It takes a team to
build a wind farm
Exergy Development Group, GE, Atlantic
Power, Reunion Power, and Fagen Inc. all worked together to build
Idaho's largest wind farm, the 183 MW Idaho Wind Project, a project
that was divided into 11 different sites in two different regions.
The Idaho Wind Project is the state's largest wind farm to
date—122 turbines stretching across 10,000 acres of
farmland—and was truly a team effort.
The 183 megawatt project creates
enough energy to power 39,700 homes and is the result of a
collaboration between Exergy Development Group, GE Energy Financial
Services, Atlantic Power, Reunion Power, and contractor Fagen Inc.
The wind farm is located in two
different areas—Burley and Hagerman—with 70 miles between.
The122 GE 1.5 MW turbines are split between 11 sites in southern Idaho
(three around the town of Burley and eight around the town of
Hagerman), which gives grid operators more flexibility and makes the
sites more efficient.
Due to Idaho state regulations
regarding the size of renewable energy projects, each of the 11 sites
has a separate agreement with utility Idaho Power.
The $500 million project came in on
time and on budget and was ready for its operational phase by the end
of 2010, with Reunion Power taking over as general manager. Like all
large-scale projects, the real time was spent planning, permitting, and
"We've been developing this project
for five years," says Dustin Shively, energy systems engineer for
Exergy. "Our company believes in an integrated approach. We started by
going out and literally knocking on people's doors, talking to the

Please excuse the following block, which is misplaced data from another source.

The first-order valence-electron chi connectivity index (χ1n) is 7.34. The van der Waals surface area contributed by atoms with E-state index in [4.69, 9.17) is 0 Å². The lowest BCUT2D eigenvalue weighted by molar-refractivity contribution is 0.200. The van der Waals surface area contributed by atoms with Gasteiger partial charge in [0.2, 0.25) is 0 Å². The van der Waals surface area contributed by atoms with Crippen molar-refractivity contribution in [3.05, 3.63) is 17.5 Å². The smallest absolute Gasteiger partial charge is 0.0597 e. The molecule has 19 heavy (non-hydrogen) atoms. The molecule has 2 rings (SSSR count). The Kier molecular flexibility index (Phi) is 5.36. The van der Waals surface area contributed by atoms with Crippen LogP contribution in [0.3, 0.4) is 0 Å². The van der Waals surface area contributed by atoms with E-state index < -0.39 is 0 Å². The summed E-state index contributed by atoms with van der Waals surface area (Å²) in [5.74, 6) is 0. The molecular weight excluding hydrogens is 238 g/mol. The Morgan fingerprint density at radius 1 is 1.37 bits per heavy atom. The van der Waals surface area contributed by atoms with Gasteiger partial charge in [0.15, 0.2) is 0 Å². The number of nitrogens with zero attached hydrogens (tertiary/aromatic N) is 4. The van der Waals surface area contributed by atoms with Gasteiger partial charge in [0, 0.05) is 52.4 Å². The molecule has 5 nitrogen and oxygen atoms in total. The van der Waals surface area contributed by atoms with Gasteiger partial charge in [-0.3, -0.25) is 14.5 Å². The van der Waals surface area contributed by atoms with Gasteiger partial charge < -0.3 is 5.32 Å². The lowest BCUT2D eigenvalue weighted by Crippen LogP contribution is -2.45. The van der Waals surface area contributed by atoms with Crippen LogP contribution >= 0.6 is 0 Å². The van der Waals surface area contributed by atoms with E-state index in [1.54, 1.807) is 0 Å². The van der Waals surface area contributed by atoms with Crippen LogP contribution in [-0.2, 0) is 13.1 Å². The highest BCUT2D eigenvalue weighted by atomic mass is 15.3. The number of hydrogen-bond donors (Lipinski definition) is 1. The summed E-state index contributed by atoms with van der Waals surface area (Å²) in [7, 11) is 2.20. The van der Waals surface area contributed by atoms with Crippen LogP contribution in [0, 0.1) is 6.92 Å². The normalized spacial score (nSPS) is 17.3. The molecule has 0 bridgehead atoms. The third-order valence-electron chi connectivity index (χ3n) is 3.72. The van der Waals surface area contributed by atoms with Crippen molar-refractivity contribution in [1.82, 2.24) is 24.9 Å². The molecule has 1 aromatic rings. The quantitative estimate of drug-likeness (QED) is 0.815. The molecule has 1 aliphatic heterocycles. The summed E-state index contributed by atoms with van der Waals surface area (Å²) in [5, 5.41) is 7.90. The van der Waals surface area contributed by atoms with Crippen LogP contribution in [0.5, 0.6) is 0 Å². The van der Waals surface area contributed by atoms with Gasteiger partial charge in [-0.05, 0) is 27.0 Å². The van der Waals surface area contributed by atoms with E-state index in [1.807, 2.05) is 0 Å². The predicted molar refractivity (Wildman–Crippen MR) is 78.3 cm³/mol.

landowners, and forming those relationships.
"The relationship with the utility was
formed along the way," he adds, "but part of that was already in place
through previous projects."
There was also all the necessary
permitting on the county level, the environmental permitting, and other
regulatory mandates to be met. The company took its time to make sure
the entire project worked—both from a financial standpoint and
what was best for the surrounding communities.
For example, the eight projects near
Hagerman are on a plateau, and the Snake River is several hundred feet
below. Because the canyon wall is full of bird activity and nesting
areas, setbacks were required. Once they were set, Exergy literally
went the extra distance, going back twice as far as the setbacks
"We are very sensitive to
environmental issues and do very thorough assessments," explains
Shively. "We make every effort to look at the landscape and place our
turbines to maximize their efficiency and respect the surrounding
environment. When someone says ‘Don't go past this line,' we find
it irresponsible to go right up to that line and push it to the limit."
Pushing that limit inevitably leads to strained relations.
"Exergy's approach of doing what
should be done is one of the reasons I work for them," he added, on a
personal note. "It's not a matter of just how quickly can you get it
up, sell it, and move on."
The location of the Idaho Wind Project
was chosen because it met all the criteria—necessary wind speeds,
good distribution and frequency of wind speed, and good connection.
"Transmission is a factor that really
stops a lot of sites that may be a good wind resource," says Shively.
"If it's too far away or the transmission is too congested, you're not
able to interconnect. That's one of the primary reasons some of the
Northern Midwest states, like the Dakotas or Eastern Montana, aren't
full of wind turbines. It's not the resource—it's the
As mentioned before, Idaho Wind
Project is an umbrella for 11 projects. "Each project is independent
with individual land leases, interconnection agreements, and power
off-take agreements. But for purposes of financing and economies of
scale, it worked to make them a consolidated presentation," says
"It's unique," he adds. "I don't ever
remember seeing this kind of layout, but it just comes down to how we
can get these projects online efficiently. This turned out to be the
optimal methodology for moving the projects forward."
Creating partners of the landowners
was also a big piece of the preparation. Shively says it was simply
educating everyone about wind energy. "I'd go out and sit down with
people and talk to them. We would get questions like, ‘Are these